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Hawaii telescopes show evidence of ocean on Mars

    NASA scientists determined that a primitive ocean on Mars held more water than Earth's Arctic Ocean and that the Red Planet has lost 87 percent of that water to space.

Mars once had an ocean that covered nearly one-fifth of its surface to a depth of maybe a mile, according to new research using Mauna Kea telescopes.

The findings, to be published Friday in the journal Science, add to the body of evidence that the Red Planet could have harbored life in its ancient past.

Scientists using the Keck Observatory and NASA Infrared Telescope Facility report that the water could have formed an ocean covering almost half of Mars’s northern hemisphere.

All this was some 3.7 billion years ago, toward the end of the planet’s wet Noachian period.

Nearly all of the water — 87 percent — has been lost to space, but some remains frozen at the planet’s poles. There could also be water reservoirs underground, scientists speculate.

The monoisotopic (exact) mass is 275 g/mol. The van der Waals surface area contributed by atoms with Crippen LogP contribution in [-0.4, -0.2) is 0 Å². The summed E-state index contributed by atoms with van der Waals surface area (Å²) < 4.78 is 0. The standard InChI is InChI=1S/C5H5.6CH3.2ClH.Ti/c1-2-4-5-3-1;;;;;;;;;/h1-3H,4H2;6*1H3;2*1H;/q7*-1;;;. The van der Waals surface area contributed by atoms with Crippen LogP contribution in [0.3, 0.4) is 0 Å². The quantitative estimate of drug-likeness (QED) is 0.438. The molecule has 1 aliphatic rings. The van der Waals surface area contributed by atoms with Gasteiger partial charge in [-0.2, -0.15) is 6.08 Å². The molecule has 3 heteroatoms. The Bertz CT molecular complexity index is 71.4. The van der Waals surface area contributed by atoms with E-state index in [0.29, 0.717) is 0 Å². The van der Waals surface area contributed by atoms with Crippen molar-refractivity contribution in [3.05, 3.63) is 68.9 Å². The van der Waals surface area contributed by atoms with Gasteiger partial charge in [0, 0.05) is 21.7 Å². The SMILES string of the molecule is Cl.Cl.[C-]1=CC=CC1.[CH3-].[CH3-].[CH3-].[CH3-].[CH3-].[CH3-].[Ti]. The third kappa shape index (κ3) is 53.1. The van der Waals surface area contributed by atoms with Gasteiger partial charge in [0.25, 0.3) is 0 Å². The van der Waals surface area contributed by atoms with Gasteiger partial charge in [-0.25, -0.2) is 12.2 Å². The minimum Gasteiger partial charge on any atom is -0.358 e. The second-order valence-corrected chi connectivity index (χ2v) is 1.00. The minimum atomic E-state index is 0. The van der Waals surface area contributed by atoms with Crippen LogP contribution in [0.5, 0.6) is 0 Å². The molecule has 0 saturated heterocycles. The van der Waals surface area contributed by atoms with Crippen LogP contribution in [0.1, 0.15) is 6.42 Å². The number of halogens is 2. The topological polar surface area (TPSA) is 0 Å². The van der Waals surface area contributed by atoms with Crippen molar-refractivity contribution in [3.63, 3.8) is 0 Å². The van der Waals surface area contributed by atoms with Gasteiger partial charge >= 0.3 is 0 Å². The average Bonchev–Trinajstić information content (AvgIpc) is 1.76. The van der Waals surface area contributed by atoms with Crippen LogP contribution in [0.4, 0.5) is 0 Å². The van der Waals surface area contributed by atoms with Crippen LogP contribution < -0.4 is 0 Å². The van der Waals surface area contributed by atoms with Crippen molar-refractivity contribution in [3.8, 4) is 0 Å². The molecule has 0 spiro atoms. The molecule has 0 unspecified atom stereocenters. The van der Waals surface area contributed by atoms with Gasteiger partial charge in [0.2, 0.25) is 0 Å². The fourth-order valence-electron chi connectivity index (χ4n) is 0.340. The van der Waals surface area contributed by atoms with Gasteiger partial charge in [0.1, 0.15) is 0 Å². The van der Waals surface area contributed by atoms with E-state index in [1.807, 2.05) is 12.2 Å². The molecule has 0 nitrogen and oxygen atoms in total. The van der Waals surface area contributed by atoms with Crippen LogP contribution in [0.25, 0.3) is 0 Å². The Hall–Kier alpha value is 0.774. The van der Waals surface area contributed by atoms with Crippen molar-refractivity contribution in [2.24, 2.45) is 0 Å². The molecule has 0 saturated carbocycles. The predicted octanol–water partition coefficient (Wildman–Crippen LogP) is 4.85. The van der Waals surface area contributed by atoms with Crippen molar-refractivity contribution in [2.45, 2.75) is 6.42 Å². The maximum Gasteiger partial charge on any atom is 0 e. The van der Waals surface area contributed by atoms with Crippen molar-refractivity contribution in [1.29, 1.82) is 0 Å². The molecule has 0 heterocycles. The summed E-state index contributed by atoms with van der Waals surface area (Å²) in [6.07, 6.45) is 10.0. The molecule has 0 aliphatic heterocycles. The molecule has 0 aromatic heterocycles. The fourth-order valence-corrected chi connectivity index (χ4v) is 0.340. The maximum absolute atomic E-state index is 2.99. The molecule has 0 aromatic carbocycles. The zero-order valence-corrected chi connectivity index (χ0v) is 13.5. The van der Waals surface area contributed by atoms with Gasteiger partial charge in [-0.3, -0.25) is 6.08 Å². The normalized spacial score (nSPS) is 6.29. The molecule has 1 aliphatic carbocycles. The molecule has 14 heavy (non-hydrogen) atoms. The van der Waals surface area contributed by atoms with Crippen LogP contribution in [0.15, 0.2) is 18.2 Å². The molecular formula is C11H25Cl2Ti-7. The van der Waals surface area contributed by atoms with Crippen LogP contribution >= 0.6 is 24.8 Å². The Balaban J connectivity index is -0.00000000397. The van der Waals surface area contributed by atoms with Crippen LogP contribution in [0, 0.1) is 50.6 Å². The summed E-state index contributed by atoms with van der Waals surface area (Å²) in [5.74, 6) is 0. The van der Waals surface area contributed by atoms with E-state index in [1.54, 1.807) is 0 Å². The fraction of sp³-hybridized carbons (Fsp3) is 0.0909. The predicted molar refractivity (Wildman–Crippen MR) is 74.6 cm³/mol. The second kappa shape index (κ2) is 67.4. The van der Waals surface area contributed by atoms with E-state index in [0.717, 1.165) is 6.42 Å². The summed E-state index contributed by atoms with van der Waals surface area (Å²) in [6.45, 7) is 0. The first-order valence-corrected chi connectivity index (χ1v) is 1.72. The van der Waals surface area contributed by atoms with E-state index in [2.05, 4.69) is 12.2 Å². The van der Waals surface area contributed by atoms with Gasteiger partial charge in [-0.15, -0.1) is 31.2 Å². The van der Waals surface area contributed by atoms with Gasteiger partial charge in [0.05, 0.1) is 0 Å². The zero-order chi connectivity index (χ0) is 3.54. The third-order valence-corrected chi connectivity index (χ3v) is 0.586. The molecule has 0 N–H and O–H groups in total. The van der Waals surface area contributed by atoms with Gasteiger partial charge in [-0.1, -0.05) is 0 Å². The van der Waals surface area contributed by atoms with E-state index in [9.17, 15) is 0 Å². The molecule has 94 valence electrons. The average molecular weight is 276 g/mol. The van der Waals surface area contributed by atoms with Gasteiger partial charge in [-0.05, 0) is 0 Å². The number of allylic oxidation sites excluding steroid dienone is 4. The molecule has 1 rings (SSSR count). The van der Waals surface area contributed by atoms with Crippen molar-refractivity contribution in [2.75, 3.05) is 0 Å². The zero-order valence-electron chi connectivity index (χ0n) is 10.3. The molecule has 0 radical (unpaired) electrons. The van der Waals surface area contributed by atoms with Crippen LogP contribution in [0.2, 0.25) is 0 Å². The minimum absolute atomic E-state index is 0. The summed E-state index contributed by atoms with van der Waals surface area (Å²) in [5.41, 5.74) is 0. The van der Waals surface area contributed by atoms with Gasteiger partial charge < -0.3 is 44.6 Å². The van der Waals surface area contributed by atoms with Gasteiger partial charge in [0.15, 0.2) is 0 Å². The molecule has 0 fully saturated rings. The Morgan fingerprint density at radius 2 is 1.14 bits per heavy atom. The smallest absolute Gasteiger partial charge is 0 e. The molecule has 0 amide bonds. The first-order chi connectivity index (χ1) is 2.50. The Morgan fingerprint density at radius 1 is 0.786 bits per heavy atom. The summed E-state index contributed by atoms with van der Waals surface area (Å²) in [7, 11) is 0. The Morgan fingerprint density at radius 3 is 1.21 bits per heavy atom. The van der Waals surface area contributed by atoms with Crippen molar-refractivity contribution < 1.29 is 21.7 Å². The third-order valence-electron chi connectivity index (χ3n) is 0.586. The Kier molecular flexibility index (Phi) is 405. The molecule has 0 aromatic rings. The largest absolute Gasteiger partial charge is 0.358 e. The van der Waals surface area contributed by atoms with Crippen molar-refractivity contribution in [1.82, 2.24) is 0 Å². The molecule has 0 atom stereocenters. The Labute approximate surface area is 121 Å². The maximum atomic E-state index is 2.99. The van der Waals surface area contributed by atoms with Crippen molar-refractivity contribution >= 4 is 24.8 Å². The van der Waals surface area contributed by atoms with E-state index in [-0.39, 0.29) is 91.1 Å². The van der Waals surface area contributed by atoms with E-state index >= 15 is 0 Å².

“Our study provides a solid estimate of how much water Mars once had, by determining how much water was lost to space,” Geronimo Villanueva, a scientist at NASA’s Goddard Space Flight Center and first author of the paper, said in a statement Thursday. “With this work, we can better understand the history of water on Mars.”

Based on the surface of Mars today, a likely location for the water would be in the low-lying northern plains. An ancient ocean there would have covered 19 percent of the planet’s surface, the scientists said.

“With Mars losing that much water, the planet was very likely wet for a longer period of time than was previously thought, suggesting the planet might have been habitable for longer,” said Michael Mumma, a senior scientist at Goddard, also an author of the paper.

The research team used the Near-Infrared Spectrograph on the Keck Observatory to study signatures of water in the planet’s atmosphere.

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